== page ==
The very concepts of the sacredness of life, liberty, and private property—which the entire construct of the Constitution is designed to protect–are biblical in nature and are not traceable to any other source. The “transcendent values of Biblical natural law were the foundation of the American republic,” summarizes constitutionalist David Barton (Original Intent).

For this cause, Abraham Lincoln advised regarding the Constitution:

Let it be taught in schools, in seminaries, and in colleges, let it be written in primers, in spelling books and in almanacs, let it be preached from the pulpit, proclaimed in legislative halls, and enforced in courts of justice. And, in short, let it become the political religion of the nation, and, in particular, a reverence for the Constitution.

Again, it is education in the principles behind our founding charter which Lincoln was encouraging. The same is true for western culture as a whole. It is superior to other cultures precisely because of the undergirding concepts upon which it is based. As Herbert Schlossberg put it in Idols for Destruction,

Cultures are equal in value only if there is no standard against which to judge them. The culture of the West, infused as it is with Christian values, is superior to any other, and all the valid charges against the West are indications that it has betrayed its own heritage. It is not superior because it is wealthy; it is wealthy because it is superior, because it believes that work is a calling, that matter is important, that reason is a gift of God. This culture, God’s gift, transmits its material blessings along with its interpretation of reality.

America’s greatness is only assessed by the eternal standard of God’s Word. Alexis de Tocqueville is credited with this famous passage in which the Frenchman searched for the greatness of America. His answer was, “Not until I went to the churches of America and heard her pulpits flame with righteousness did I understand the secret of her genius and power. America is great because America is good and if America ever ceases to be good, America will cease to be great.” (Ezra Taft Benson, God, Family, Country: Our Three Great Loyalties).

It is not commendable that many modern pulpits cannot seem to recognize that when they preach on the sacredness of an individual life they are preaching God-given values which, because of the Bible, became the foundation of Americanism—a unique event in world history. Is this not worthy of Christian homage?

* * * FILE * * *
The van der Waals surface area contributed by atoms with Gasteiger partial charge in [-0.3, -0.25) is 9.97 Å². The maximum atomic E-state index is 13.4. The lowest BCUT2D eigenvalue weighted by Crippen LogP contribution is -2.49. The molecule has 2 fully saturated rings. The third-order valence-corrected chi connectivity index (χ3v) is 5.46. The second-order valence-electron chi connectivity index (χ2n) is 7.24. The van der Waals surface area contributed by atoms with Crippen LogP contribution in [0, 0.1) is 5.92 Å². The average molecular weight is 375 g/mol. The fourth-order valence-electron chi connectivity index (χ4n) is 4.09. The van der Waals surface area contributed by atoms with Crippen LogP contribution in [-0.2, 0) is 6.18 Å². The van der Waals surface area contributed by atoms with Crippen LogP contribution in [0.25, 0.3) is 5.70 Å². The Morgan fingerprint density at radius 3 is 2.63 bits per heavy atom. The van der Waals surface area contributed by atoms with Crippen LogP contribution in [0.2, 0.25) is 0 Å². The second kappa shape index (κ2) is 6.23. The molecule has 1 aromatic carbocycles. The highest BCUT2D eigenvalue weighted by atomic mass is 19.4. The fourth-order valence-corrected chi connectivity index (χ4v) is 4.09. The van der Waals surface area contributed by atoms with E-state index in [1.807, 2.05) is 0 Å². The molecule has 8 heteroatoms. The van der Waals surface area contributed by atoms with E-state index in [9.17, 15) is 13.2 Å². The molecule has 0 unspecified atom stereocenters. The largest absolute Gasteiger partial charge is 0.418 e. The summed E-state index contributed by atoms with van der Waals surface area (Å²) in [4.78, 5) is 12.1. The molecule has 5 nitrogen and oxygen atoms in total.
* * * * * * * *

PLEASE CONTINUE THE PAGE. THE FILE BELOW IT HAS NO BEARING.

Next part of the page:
Or, when preachers “invite” sinners to obey the gospel (1 Pet. 4:17) they are celebrating the concept of liberty and free choice protected by our wise founders.  Does this protection not call forth our reverence? Or, when pleading for donations they are assuming that God has invested people with private property which they can dispose of at their own volition; and because the founders believed in these biblical principles they constructed a lawful system of protection to guard that property. Should we not pay homage to this system?

Patriotism runs much deeper than love of my birthplace or attachment to the language I speak. It glories in God’s grace that enabled our founders to infuse the ideals of God into the framework of society. No other nation has ever attempted such a project. American patriotism is in reality a loyal adhesion to Christian principles which were grafted into a governing system.

The red, white, and blue therefore, evoke deep feelings not merely because I was born here—but due to the fact that these colors represent the fundamental godly doctrines which my forefathers died to protect. Not all of them lived in accordance with these values—to be sure– but they believed in them.   

America is not merely exceptional. This means “better than average; not normal.” It is that. But it is also unique in that it is unequalled. It is superior. And this distinction lies in its reliance upon Christianity by which our nation was forged.